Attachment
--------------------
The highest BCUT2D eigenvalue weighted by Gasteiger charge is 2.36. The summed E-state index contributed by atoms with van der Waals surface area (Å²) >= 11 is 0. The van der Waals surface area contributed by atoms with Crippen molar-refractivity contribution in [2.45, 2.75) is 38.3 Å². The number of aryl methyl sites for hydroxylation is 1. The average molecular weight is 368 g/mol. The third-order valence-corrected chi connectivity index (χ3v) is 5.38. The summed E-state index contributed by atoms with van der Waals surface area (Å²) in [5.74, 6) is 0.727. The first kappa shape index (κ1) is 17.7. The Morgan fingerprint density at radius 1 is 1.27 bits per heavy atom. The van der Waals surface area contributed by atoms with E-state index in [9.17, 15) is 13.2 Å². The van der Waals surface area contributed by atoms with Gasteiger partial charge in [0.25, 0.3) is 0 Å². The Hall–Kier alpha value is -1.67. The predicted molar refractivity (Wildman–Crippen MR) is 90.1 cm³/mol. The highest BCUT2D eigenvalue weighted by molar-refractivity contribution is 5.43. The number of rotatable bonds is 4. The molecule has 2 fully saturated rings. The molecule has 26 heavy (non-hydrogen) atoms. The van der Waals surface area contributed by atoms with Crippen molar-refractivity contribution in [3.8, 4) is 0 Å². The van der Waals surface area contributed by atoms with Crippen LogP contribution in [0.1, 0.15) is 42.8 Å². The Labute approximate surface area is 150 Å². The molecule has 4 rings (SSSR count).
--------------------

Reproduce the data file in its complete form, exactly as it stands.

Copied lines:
The highest BCUT2D eigenvalue weighted by Gasteiger charge is 2.36. The summed E-state index contributed by atoms with van der Waals surface area (Å²) >= 11 is 0. The van der Waals surface area contributed by atoms with Crippen molar-refractivity contribution in [2.45, 2.75) is 38.3 Å². The number of aryl methyl sites for hydroxylation is 1. The average molecular weight is 368 g/mol. The third-order valence-corrected chi connectivity index (χ3v) is 5.38. The summed E-state index contributed by atoms with van der Waals surface area (Å²) in [5.74, 6) is 0.727. The first kappa shape index (κ1) is 17.7. The Morgan fingerprint density at radius 1 is 1.27 bits per heavy atom. The van der Waals surface area contributed by atoms with E-state index in [9.17, 15) is 13.2 Å². The van der Waals surface area contributed by atoms with Gasteiger partial charge in [0.25, 0.3) is 0 Å². The Hall–Kier alpha value is -1.67. The predicted molar refractivity (Wildman–Crippen MR) is 90.1 cm³/mol. The highest BCUT2D eigenvalue weighted by molar-refractivity contribution is 5.43. The number of rotatable bonds is 4. The molecule has 2 fully saturated rings. The molecule has 26 heavy (non-hydrogen) atoms. The van der Waals surface area contributed by atoms with Crippen molar-refractivity contribution in [3.8, 4) is 0 Å². The van der Waals surface area contributed by atoms with Crippen LogP contribution in [0.1, 0.15) is 42.8 Å². The Labute approximate surface area is 150 Å². The molecule has 4 rings (SSSR count).